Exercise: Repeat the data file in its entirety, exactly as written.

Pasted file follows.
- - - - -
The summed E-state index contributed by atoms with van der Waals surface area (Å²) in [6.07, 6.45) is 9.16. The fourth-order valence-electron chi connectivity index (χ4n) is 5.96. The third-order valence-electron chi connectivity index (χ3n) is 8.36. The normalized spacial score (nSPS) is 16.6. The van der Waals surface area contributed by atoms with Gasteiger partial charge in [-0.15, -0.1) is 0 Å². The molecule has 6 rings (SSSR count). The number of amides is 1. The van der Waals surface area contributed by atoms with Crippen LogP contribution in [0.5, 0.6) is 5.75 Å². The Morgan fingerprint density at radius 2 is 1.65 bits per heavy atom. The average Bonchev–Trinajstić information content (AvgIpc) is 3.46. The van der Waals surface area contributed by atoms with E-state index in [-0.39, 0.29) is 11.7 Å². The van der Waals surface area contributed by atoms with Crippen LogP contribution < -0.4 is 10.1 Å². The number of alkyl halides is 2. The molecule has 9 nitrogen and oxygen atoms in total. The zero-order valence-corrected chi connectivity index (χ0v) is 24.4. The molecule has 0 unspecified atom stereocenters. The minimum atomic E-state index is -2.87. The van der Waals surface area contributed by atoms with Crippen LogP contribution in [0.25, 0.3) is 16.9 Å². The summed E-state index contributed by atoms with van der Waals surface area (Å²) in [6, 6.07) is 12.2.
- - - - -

The summed E-state index contributed by atoms with van der Waals surface area (Å²) in [6.07, 6.45) is 9.16. The fourth-order valence-electron chi connectivity index (χ4n) is 5.96. The third-order valence-electron chi connectivity index (χ3n) is 8.36. The normalized spacial score (nSPS) is 16.6. The van der Waals surface area contributed by atoms with Gasteiger partial charge in [-0.15, -0.1) is 0 Å². The molecule has 6 rings (SSSR count). The number of amides is 1. The van der Waals surface area contributed by atoms with Crippen LogP contribution in [0.5, 0.6) is 5.75 Å². The Morgan fingerprint density at radius 2 is 1.65 bits per heavy atom. The average Bonchev–Trinajstić information content (AvgIpc) is 3.46. The van der Waals surface area contributed by atoms with E-state index in [-0.39, 0.29) is 11.7 Å². The van der Waals surface area contributed by atoms with Crippen LogP contribution < -0.4 is 10.1 Å². The number of alkyl halides is 2. The molecule has 9 nitrogen and oxygen atoms in total. The zero-order valence-corrected chi connectivity index (χ0v) is 24.4. The molecule has 0 unspecified atom stereocenters. The minimum atomic E-state index is -2.87. The van der Waals surface area contributed by atoms with Crippen LogP contribution in [0.25, 0.3) is 16.9 Å². The summed E-state index contributed by atoms with van der Waals surface area (Å²) in [6, 6.07) is 12.2.